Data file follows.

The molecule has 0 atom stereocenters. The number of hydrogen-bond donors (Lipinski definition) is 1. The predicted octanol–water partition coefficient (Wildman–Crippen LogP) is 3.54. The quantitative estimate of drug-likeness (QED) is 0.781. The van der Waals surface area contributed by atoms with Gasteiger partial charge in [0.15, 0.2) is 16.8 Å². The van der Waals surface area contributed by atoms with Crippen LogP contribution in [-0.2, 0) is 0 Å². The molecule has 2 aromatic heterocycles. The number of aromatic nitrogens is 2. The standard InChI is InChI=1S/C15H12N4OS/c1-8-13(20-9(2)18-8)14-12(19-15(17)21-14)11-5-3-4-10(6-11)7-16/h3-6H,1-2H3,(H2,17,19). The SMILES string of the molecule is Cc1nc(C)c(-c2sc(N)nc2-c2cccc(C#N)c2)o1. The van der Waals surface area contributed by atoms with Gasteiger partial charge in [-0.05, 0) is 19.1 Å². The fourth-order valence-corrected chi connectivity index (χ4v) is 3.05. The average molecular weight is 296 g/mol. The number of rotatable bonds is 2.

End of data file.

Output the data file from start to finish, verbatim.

The molecule has 0 atom stereocenters. The number of hydrogen-bond donors (Lipinski definition) is 1. The predicted octanol–water partition coefficient (Wildman–Crippen LogP) is 3.54. The quantitative estimate of drug-likeness (QED) is 0.781. The van der Waals surface area contributed by atoms with Gasteiger partial charge in [0.15, 0.2) is 16.8 Å². The van der Waals surface area contributed by atoms with Crippen LogP contribution in [-0.2, 0) is 0 Å². The molecule has 2 aromatic heterocycles. The number of aromatic nitrogens is 2. The standard InChI is InChI=1S/C15H12N4OS/c1-8-13(20-9(2)18-8)14-12(19-15(17)21-14)11-5-3-4-10(6-11)7-16/h3-6H,1-2H3,(H2,17,19). The SMILES string of the molecule is Cc1nc(C)c(-c2sc(N)nc2-c2cccc(C#N)c2)o1. The van der Waals surface area contributed by atoms with Gasteiger partial charge in [-0.05, 0) is 19.1 Å². The fourth-order valence-corrected chi connectivity index (χ4v) is 3.05. The average molecular weight is 296 g/mol. The number of rotatable bonds is 2.